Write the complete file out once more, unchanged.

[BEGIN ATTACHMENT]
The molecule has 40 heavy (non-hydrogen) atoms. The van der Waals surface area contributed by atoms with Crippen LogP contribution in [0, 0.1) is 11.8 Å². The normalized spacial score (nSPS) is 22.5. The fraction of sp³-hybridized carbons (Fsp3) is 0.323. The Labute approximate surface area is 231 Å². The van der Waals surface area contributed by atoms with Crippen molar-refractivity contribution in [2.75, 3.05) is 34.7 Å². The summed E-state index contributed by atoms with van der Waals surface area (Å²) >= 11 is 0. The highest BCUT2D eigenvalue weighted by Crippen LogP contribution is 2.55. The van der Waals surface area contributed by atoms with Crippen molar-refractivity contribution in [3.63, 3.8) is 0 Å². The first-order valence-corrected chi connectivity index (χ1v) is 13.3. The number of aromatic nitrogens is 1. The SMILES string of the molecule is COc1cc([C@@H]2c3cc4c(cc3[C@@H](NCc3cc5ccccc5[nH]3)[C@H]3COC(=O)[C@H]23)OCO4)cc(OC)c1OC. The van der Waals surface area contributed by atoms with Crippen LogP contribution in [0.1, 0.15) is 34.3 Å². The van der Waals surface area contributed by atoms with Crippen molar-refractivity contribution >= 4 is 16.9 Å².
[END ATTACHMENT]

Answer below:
The molecule has 40 heavy (non-hydrogen) atoms. The van der Waals surface area contributed by atoms with Crippen LogP contribution in [0, 0.1) is 11.8 Å². The normalized spacial score (nSPS) is 22.5. The fraction of sp³-hybridized carbons (Fsp3) is 0.323. The Labute approximate surface area is 231 Å². The van der Waals surface area contributed by atoms with Crippen molar-refractivity contribution in [2.75, 3.05) is 34.7 Å². The summed E-state index contributed by atoms with van der Waals surface area (Å²) >= 11 is 0. The highest BCUT2D eigenvalue weighted by Crippen LogP contribution is 2.55. The van der Waals surface area contributed by atoms with Crippen molar-refractivity contribution in [3.63, 3.8) is 0 Å². The first-order valence-corrected chi connectivity index (χ1v) is 13.3. The number of aromatic nitrogens is 1. The SMILES string of the molecule is COc1cc([C@@H]2c3cc4c(cc3[C@@H](NCc3cc5ccccc5[nH]3)[C@H]3COC(=O)[C@H]23)OCO4)cc(OC)c1OC. The van der Waals surface area contributed by atoms with Crippen LogP contribution in [0.1, 0.15) is 34.3 Å². The van der Waals surface area contributed by atoms with Crippen molar-refractivity contribution >= 4 is 16.9 Å².